8

I use Paramiko to run some ssh commands to the remote Linux server. The commands will have continuous output in the console and I want to print these all information in the local console window.

stdin, stdout, stderr = ssh.client.exec_command("ls")
for line in stdout.read()
    print line,
ssh.client.close()

So if I write the code like this, all the output information will be sent back to me until the command finishes executing while I want to print the output in live.

Thanks a lot.

10

Of course there is a way to do this. Paramiko execute_command is async, bufferes are filled while data arrives regardless of your main thread.

In your example stdout.read(size=None) will try to read the full buffer size at once. Since new data is always arriving, it won't ever exit. To avoid this, you could just try to read from stdout in smaller chunks. Here's an example that reads buffers bytewise and yields lines once a \n is received.

sin,sout,serr = ssh.exec_command("while true; do uptime; done")

def line_buffered(f):
    line_buf = ""
    while not f.channel.exit_status_ready():
        line_buf += f.read(1)
        if line_buf.endswith('\n'):
            yield line_buf
            line_buf = ''

for l in line_buffered(sout):
    print l

You can increase performance by tweaking the code to use select.select() and by having bigger chunk sizes, see this answer that also takes into account common hang and remote command exit detection scenarios that may lead to empty responses.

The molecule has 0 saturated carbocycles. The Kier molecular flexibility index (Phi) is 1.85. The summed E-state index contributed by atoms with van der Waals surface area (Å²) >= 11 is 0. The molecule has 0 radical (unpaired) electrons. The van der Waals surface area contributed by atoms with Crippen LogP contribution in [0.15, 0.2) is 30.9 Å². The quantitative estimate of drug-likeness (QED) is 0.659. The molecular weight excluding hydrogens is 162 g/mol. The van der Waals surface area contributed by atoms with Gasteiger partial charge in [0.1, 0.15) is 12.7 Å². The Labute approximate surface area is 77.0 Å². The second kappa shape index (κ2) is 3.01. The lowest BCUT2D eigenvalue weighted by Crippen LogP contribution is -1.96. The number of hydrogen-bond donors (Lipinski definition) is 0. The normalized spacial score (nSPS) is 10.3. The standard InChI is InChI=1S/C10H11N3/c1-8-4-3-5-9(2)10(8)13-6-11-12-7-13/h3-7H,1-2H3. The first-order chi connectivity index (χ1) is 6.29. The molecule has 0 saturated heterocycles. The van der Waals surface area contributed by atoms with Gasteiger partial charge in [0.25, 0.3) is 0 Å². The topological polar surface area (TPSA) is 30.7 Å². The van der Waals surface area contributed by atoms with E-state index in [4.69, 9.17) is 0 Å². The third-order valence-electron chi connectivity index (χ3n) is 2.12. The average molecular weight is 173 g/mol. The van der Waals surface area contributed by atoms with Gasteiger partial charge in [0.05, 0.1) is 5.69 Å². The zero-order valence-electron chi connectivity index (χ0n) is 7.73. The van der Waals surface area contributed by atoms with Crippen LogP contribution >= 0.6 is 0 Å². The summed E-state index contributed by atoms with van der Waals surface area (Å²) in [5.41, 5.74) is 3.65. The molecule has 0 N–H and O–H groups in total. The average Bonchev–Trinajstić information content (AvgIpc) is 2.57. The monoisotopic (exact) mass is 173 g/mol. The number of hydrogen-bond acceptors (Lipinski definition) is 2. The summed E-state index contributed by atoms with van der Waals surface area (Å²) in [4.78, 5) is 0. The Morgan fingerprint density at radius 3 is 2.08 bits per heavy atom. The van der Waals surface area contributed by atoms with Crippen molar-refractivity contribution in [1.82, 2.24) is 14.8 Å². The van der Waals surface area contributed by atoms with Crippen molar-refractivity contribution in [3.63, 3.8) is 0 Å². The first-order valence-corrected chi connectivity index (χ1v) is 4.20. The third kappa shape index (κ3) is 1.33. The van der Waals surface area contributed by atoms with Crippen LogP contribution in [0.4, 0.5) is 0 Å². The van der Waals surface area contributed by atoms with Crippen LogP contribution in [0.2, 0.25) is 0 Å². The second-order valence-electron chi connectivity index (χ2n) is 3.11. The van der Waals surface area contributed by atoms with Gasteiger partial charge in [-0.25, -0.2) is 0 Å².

| improve this answer | |
  • What is f in your example? And this confuses me: exec_command("while true; do uptime; done") This is not a real command is it? – Chris Nielsen Jan 8 '16 at 20:33
  • f is the pseudo-file-object of a channel output, in this specific example, stdout (sout). exec_command("while true; do uptime; done") remotely ivokes a bash -c "while true; do uptime; done" (depending on the sshd and confg. shell). please outline why it's not a 'real' command otherwise feel free to use any other command as this is just an example. – tintin Jan 10 '16 at 13:14
  • I have a similar question I am trying to solve, but I can't see from your answer how this would help me. Can you advise? – Chris Nielsen Jan 11 '16 at 15:37
  • if f representing 'sout' is being passed to the function, why does the function include an explicit reference to sout? line_buf +=sout.read(1)? Should it be line_buf +=f.read(1)? – Chris Nielsen Jan 12 '16 at 19:12
  • good point. fixed the code even though it made no difference as sout === f. – tintin Jan 12 '16 at 21:53

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